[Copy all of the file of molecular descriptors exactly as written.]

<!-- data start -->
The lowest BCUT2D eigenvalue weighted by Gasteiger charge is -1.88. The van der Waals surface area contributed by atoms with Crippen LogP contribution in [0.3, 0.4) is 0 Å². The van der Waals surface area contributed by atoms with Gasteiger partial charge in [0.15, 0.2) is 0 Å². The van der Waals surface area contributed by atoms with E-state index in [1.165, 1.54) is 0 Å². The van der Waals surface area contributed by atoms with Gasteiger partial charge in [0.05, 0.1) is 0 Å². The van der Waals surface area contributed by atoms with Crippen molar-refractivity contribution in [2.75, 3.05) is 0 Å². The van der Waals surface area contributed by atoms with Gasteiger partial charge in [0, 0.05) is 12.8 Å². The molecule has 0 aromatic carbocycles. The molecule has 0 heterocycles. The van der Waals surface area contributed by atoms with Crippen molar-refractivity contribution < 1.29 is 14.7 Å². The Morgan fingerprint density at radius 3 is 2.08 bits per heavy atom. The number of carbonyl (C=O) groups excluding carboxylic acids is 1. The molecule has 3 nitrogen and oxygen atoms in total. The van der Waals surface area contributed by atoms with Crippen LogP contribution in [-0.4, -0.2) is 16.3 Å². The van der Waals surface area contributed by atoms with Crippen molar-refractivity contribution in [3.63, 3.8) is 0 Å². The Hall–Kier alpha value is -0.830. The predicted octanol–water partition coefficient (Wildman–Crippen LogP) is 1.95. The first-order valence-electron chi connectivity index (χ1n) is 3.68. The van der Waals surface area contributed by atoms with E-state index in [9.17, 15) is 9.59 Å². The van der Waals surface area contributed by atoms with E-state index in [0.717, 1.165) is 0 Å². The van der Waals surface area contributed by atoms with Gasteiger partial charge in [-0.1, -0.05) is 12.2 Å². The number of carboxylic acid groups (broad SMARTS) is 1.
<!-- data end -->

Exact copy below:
The lowest BCUT2D eigenvalue weighted by Gasteiger charge is -1.88. The van der Waals surface area contributed by atoms with Crippen LogP contribution in [0.3, 0.4) is 0 Å². The van der Waals surface area contributed by atoms with Gasteiger partial charge in [0.15, 0.2) is 0 Å². The van der Waals surface area contributed by atoms with E-state index in [1.165, 1.54) is 0 Å². The van der Waals surface area contributed by atoms with Gasteiger partial charge in [0.05, 0.1) is 0 Å². The van der Waals surface area contributed by atoms with Crippen molar-refractivity contribution in [2.75, 3.05) is 0 Å². The van der Waals surface area contributed by atoms with Gasteiger partial charge in [0, 0.05) is 12.8 Å². The molecule has 0 aromatic carbocycles. The molecule has 0 heterocycles. The van der Waals surface area contributed by atoms with Crippen molar-refractivity contribution < 1.29 is 14.7 Å². The Morgan fingerprint density at radius 3 is 2.08 bits per heavy atom. The number of carbonyl (C=O) groups excluding carboxylic acids is 1. The molecule has 3 nitrogen and oxygen atoms in total. The van der Waals surface area contributed by atoms with Crippen LogP contribution in [-0.4, -0.2) is 16.3 Å². The van der Waals surface area contributed by atoms with Crippen molar-refractivity contribution in [3.63, 3.8) is 0 Å². The Hall–Kier alpha value is -0.830. The predicted octanol–water partition coefficient (Wildman–Crippen LogP) is 1.95. The first-order valence-electron chi connectivity index (χ1n) is 3.68. The van der Waals surface area contributed by atoms with E-state index in [9.17, 15) is 9.59 Å². The van der Waals surface area contributed by atoms with E-state index in [0.717, 1.165) is 0 Å². The van der Waals surface area contributed by atoms with Gasteiger partial charge in [-0.1, -0.05) is 12.2 Å². The number of carboxylic acid groups (broad SMARTS) is 1.